Percussionists, string players, and pianists may be new to the concept of breathing to play an instrument and will need to start with the basics as they learn to play the flute. Vocalists can apply breathing techniques that are part of healthy singing to playing the flute.
General Difficulties
    The asymmetrical position of the flute on the right side of the body is problematic for most people switching to the instrument. Spend time clearly explaining how to hold the instrument as well as posture, and hand position  Be consistent in enforcing proper positioning to avoid injury. Students should practice in front of a mirror and to watch for raised shoulders, awkwardly positioned wrists, and incorrect neck position (neck sticking out like a turtle, for example). They should also make sure that the body is at a 45-degree angle to the stand, and the flute is parallel to the stand. Students’ arms may tire easily until muscles are built up to support this correct positioning, so they will need frequent breaks and stretching.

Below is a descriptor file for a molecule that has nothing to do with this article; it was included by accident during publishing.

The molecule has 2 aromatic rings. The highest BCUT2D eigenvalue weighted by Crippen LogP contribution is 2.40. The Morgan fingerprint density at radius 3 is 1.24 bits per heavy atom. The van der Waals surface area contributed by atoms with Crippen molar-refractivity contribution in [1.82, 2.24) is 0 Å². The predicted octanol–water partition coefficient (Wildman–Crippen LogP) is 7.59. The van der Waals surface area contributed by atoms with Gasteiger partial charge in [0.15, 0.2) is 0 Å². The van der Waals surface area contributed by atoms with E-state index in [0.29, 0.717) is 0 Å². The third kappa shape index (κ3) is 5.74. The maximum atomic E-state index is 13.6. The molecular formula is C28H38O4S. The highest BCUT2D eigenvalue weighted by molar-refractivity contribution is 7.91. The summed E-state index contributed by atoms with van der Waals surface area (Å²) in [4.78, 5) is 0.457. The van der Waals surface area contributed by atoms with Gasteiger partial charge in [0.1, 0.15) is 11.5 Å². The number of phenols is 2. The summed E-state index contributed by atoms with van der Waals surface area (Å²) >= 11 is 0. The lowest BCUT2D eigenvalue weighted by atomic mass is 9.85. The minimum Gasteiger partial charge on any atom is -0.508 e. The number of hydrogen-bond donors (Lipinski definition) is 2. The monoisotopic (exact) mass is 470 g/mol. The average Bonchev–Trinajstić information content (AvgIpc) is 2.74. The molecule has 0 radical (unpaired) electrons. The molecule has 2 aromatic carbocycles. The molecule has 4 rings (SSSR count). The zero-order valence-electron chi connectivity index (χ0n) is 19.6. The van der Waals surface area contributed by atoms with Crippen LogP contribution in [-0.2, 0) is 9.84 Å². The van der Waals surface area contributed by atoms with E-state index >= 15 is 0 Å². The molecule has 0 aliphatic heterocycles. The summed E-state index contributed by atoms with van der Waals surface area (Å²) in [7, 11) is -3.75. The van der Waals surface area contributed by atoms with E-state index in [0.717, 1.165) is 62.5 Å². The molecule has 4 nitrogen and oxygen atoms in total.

Teaching flute to students who play a different instrument can be extremely rewarding. Generally, they are very motivated and have chosen to learn the instrument for the sake of being able to play flute or for the opportunities it will provide, such as being a more versatile jazz musician or a more effective band director. Having a basic knowledge of the common differences between flute and other instruments will help teachers guide these students more effectively.